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Pune’s ‘waste to energy’ project pays dividends

According to reports,  imagine a situation wherein 80 per cent of the solid waste generated daily is processed to produce energy. While most cities across Karnataka, particularly Bangalore, are still battling their garbage woes, the Pune Municipal Corporation appears to have stolen a march over other municipal corporations by having a good portion of its waste converted into energy.

At a time when projects generating energy and compost out of segregated waste (mainly biodegradable waste) are catching up, the Pune Municipal Corporation (PMC), which handles 1,300 to 1,400 tonnes of solid waste every day, took the risk of going a step further by roping in a company with advanced technology which produces energy utilising unsegregated waste. And, it has clicked.

A team of Hubli-Dharwad Municipal Corporation, comprising councillors, officials and journalists, which visited Pune on Friday saw the outcome of the initiative taken by PMC.

Initiated a year ago, the PPP model of “waste to energy” has taken shape at the Ramtekdi Industrial Area on the outskirts of Pune in an area of 2.5 acres allotted by PMC. By processing unsegregated waste, the company, Concord Blue Technology Private Ltd., with which PMC has entered into a long-term agreement, generates electricity through its patented and indigenously developed ‘Concord Blue Tower’.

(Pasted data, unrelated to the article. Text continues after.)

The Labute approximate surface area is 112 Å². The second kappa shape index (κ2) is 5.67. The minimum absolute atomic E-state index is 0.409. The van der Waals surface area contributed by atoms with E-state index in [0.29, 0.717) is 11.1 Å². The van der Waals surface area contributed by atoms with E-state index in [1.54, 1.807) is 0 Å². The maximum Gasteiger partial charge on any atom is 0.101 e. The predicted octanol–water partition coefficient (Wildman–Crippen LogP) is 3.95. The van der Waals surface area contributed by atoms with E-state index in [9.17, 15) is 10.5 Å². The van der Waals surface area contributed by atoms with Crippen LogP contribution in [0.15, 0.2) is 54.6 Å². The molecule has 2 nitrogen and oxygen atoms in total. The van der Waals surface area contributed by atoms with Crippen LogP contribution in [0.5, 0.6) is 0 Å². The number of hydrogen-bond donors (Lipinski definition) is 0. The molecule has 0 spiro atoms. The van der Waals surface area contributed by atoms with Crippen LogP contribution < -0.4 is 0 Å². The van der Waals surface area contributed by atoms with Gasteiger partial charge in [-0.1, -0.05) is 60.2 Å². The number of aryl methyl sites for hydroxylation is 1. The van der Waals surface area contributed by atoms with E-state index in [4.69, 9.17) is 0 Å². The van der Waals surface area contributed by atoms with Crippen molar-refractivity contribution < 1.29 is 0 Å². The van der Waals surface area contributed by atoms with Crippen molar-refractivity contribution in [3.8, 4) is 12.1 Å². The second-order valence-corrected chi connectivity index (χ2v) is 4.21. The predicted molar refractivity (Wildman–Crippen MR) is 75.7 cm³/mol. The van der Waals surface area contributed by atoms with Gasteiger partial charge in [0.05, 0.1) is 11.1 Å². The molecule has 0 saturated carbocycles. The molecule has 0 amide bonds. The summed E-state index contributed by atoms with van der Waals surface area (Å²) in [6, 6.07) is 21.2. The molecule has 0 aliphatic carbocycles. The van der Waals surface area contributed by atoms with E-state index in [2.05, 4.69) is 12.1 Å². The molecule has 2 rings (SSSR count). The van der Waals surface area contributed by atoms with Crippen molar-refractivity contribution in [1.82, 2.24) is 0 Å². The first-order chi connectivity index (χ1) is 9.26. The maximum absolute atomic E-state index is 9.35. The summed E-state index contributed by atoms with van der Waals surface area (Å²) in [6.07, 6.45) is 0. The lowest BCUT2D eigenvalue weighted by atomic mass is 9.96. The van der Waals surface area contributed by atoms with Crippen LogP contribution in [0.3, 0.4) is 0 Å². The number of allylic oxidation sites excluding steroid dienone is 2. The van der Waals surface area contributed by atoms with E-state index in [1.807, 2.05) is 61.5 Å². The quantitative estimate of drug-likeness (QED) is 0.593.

The environment-friendly green technology fulfils the Environmental Protection Agency (EPA) and European standards with regard to emissions.

“We can generate 1 MW of power by processing the unsegregated waste of 3 tonnes and it requires Rs. 14 crore to Rs. 15 crore for setting up a 1 MW capacity plant,” Business Development Manager of Concord Blue Soumya Bhattacharya said.

Having already set up a plant with a capacity of generating 2.5 MW of power under BOOT (Build, Operate, Own, Transfer), the company is already generating power that is required for running the plant, and in a matter of two or three days, once it is connected to the State power grid, it will start selling the power generated out of waste. When the whole project is completed it will have a capacity of generating 10 MW of power per hour. “Our biggest problem was that of finding land for dumping waste in view of the lack of waste processing units. With 1,300 to 1,400 tonnes of waste being generated every day in the PMC limits, managing the situation was a herculean task. While the biodegradable waste could be converted into biogas and compost, still there was lot of unsegregated waste. We knew that there would be several questions as it was for the first time, but we took a risk with the ‘waste to energy’ project at Ramtekdi which now holds the solution for the ‘waste problem’”, said Joint Commissioner of Pune Municipal Corporation Suresh Jagtap.

As per the MoU, which is for 25 years, between PMC and Concord Blue, it is the former’s responsibility to transport up to 650 tonnes of solid waste generated in the city to the ‘waste to energy’ plant, while the company’s responsibility is to process the waste on the same day, and the company has to make all the investment for the project.

As per the MoU, PMC has to pay a processing fee of Rs. 300 per tonne of waste and the company is free to sell the power.

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